For me, Kentucky Route Zero was an extremely interesting experience. Even though, as the class discussed last week, you’re not actually making choices that will change the result of the narrative, I found the choices that I could make were extremely profound in their own way. Whether it was choosing the name of my dog, choosing to go to the floor of the office with “bears”, or, when talking to Lysette, not blaming Charlie for his death, I felt very connected to Conway. Even though the player viewed Conway in the third person, rarely have I felt as immersed in a game as I did in Kentucky Route Zero. The eery atmosphere, bizarre dialogue, and intriguing narrative combined to create an immersive experience. This immersion into Conway was frequently broken, however, whenever the player was “acting” as another one of the characters. Because of its division into acts and scenes, Kentucky Route Zero gave me the impression of being a sort of play, with the player “acting” as each character. Each time I had a chance to make a “decision” in the narrative, I based my choice both on my past and Conway’s. In my mind, we almost became fused.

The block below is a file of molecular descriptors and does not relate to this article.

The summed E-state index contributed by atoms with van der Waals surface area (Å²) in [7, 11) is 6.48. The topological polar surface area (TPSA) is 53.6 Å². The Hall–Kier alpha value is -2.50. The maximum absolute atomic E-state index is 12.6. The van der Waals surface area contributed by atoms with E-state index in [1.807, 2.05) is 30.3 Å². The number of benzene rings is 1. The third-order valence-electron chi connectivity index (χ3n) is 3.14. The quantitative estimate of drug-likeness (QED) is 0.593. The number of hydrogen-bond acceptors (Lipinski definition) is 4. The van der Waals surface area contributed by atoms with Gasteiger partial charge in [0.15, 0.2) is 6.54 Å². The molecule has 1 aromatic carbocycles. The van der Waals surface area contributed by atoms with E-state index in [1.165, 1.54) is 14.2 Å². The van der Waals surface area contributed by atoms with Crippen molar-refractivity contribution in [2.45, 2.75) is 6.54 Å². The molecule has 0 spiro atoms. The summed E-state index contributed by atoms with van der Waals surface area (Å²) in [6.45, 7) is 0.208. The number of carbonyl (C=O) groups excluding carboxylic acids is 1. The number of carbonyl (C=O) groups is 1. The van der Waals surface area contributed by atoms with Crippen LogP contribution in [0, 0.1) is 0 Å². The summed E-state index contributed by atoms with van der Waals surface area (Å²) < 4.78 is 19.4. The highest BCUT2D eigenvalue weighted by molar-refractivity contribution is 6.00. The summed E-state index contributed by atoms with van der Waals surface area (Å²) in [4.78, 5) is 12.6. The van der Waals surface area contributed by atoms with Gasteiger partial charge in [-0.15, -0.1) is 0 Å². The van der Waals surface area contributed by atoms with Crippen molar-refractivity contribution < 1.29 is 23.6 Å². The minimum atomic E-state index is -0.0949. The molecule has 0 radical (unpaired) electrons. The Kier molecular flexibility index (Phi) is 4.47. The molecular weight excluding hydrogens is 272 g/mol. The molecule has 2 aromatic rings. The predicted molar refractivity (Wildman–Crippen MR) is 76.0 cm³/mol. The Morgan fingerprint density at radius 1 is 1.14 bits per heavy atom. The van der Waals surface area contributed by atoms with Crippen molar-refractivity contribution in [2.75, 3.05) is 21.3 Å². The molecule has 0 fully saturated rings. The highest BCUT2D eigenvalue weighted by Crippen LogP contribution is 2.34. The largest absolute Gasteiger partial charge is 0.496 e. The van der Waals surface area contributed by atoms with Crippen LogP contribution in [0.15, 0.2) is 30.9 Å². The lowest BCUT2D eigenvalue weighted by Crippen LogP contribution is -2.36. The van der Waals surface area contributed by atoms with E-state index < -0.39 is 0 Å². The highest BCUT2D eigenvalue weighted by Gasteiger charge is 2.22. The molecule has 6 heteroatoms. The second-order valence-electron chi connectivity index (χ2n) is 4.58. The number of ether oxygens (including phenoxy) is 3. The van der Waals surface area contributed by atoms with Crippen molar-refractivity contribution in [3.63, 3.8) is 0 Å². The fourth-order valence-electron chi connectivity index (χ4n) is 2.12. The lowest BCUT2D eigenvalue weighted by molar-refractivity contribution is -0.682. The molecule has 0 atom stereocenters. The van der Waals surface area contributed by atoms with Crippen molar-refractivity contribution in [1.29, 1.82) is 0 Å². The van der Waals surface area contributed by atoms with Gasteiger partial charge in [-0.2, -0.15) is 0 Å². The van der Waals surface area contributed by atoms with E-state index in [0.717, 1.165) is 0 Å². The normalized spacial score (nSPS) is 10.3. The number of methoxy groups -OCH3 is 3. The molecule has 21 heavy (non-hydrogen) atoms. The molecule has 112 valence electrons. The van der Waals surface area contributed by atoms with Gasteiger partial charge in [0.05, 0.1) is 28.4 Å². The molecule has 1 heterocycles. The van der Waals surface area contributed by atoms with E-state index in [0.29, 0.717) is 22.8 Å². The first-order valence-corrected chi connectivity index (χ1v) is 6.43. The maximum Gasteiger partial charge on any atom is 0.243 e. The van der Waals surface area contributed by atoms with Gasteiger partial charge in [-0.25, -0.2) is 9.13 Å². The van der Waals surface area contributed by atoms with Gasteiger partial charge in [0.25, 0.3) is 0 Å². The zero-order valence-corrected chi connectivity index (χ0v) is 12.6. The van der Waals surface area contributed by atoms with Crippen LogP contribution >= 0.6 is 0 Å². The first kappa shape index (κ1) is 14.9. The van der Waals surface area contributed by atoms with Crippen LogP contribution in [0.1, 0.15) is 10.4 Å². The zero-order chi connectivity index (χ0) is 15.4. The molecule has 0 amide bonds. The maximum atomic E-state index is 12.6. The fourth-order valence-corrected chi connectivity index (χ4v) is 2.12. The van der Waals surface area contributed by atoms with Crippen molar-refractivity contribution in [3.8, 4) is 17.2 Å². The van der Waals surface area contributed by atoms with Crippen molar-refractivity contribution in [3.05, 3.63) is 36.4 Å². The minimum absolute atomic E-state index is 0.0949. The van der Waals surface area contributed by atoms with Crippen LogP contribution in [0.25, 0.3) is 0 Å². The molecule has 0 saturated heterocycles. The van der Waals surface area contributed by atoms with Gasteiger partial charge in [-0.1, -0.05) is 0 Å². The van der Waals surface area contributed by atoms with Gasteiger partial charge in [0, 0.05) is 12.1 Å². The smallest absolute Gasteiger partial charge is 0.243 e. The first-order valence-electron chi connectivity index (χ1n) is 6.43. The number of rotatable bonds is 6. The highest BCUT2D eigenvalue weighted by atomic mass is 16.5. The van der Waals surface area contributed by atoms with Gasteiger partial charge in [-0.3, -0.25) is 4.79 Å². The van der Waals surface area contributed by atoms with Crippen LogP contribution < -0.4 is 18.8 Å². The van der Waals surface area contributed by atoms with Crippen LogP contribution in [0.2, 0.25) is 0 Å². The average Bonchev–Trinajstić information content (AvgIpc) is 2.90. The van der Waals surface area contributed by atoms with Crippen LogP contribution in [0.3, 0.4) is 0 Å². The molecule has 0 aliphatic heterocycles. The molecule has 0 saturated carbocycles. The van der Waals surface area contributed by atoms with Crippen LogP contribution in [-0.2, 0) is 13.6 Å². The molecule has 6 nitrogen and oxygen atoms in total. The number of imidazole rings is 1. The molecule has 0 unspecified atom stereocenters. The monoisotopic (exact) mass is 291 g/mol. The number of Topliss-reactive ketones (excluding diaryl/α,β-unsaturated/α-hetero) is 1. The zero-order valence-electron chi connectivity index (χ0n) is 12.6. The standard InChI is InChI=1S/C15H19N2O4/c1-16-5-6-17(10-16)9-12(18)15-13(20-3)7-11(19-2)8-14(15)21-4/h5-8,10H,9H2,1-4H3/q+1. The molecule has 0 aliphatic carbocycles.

The point in this game during which I felt the most immersed was the song scene in the third act. The song was so melancholy and beautiful, and the background consisting of the starry sky completed the scene. This scene also felt, to me, to be the emotional climax of the three acts.
In terms of immersion, I felt that I was making the choices in the song based on my own experiences which I then projected onto Conway. I found myself re-watching this scene over and over again on youtube, just because I enjoyed it so much.
I guess this post didn’t have much of a point, other than to express how much I enjoyed this game and its immersive qualities.